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Smog's ozone: EPA wants more controls.

Smog's ozone: EPA wants more controls

While there is growing concern about the depletion of the beneficial stratospheric ozone layer, environment scientists are becoming increasingly wary of an overabundance of harmful, ground-level ozone. More than one-third of the U.S. population lives in areas that fail to meet the federal air-quality standard for ozone, a major constituent in urban smog, according to Lee M. Thomas, administrator of the Environmental Protection Agency (EPA). That's particularly troubling, he told a meeting of the Air Pollution Control Association in Minneapolis on Monday, because of new health effects data EPA has collected.

These data, from a variety of studies, indicate that even healthy individuals -- and especially those who exercise strenuously outdoors -- may be suffering adverse respiratory effects from concentrations of ozone at the current standard. Previously, policymakers had thought the current ozone standard provided a margin of safety even to those considered at increased risk, including people with emphysema, asthma and other chronic respiratory problems.

In urban air, ozone (O.sub.3.) forms when nitrogen oxides (from power plants and other sources) and hydrocarbons (from sources such as gasoline and paint thinner) rect with oxygen in the presence of sunlight. The chemical can lead to shortness of breath and aggravate existing respiratory disease. In animals, it has damaged lung tissue and increased susceptibility to infection. Ozone is not the only photochemically produced oxidant, but EPA has decided to focus on it as the primary irritant in smog -- the assumption being that reducing ozone production will simultaneously reduce the production of related photochemical oxidants.

The host of new human studies suggesting that some people may be suffering subtle adverse respiratory effects from exposure to ozone concentrations at 0.12 parts per million -- the level now allowed by EPA--is leading his agency to question whether its current standard is too high, Thomas says. The Clean Air Act requires not only that EPA base its primary ozone air-quality standard on health effects data, but also that this standard provide an adequate margin of safety to "protect the health of any (sensitive) group of the population."

Thomas sees the more critical problem for EPA right now, however, as what to do for the one-in-three people who live in what he refers to as "nonattainment" areas -- 32 major U.S. metropolitan regions that, after failing to meet the ozone air-quality standard in 1982, were given a five-year extension. Some areas should make the december 1987 deadline. Others won't be able to, Thomas says, "no matter how hard they try."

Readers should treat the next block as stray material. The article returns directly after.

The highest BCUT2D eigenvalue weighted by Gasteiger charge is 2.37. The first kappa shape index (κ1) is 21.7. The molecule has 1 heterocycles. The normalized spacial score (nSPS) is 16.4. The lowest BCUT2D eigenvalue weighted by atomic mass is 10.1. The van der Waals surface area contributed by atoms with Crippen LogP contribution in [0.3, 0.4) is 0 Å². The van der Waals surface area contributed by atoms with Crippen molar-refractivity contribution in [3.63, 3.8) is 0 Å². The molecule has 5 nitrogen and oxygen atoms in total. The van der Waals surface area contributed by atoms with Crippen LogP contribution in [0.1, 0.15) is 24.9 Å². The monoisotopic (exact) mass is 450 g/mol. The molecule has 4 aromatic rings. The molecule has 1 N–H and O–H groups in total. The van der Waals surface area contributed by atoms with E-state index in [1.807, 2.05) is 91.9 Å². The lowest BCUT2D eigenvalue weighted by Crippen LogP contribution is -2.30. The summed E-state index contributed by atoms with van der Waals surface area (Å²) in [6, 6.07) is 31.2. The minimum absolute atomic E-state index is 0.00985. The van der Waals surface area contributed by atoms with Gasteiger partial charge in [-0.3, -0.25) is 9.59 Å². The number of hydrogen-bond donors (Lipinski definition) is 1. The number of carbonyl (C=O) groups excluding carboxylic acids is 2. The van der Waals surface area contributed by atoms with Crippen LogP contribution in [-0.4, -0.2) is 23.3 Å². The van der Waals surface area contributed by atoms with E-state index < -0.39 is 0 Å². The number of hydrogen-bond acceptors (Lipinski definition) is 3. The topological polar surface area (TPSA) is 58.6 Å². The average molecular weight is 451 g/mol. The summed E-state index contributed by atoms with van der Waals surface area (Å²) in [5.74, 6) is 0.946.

While open to suggestions on how to reduce urban ozone pollution, especially in chronic nonattainment areas, Thomas says he is now considering four basic approaches: forcing states to toughen enforcement of existing ozone-limiting procedures; instituting new control measures -- such as a limits on gasoline volatility or a requirement that new cars contain on-board gasoline-vapor-control systems; requiring that states outline how they plan to comply relatively soon--perhaps in three years; and developing a "sustained progress program" for those states with nonattainment areas well above the current standard that would require a succession of new steps be taken to continually reduce ozone levels over time.

David Doniger of Washington, D.C., a senior attorney with the Natural Resources Defense Council, calls Thomas's four-point strategy "disappointing." "We'd hoped for real action," he says, "not just talk about possible action." Requiring on-board controls for curbing gasoline vapors during car refueling has already been under discussion for two years, he says. And, he adds, the agency could have long ago designated the "stage two" vapor-control nozzles already standard on gas pumps in California and Washington, D.C., as a "reasonably available control technology." Such a designation would have made them all but mandatory in states having nonattainment areas, he points out. Finally, he says that if every state were made to assume the type of hydrocarbon-emissions control program used in California -- the state with the biggest problem--far fewer states would be out of compliance with the existing ozone standard today.

William Becker, executive director of the Washington, D.C.-based State and Territorial Air Pollution Program Administrators, agrees with Doniger on the gasoline vapor controls. Becker estimates that "about half a dozen states will make or not make their 1987 deadline based upon their ability to implement stage-two [gas pump] controls." Maryland is one state, he says, that was politically forced to back down on a planned requirement for these gas-pump controls when industrial leaders pointed out that the controls had not yet been designated as "reasonably available" by EPA.

In general, however, Becker says his group found the structure of Thomas's new ozone strategy sound. He adds that "there are a plethora of unresolved issues that will make or break this policy. But we got a commitment from the EPA staff [on June 23] that they will work with state and local air-pollution control officials to resolve them." One of the biggest of those issues is what to do about polluters whose hydrocarbon emissions cross state lines.
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Author:Raloff, Janet
Publication:Science News
Date:Jun 28, 1986
Words:833
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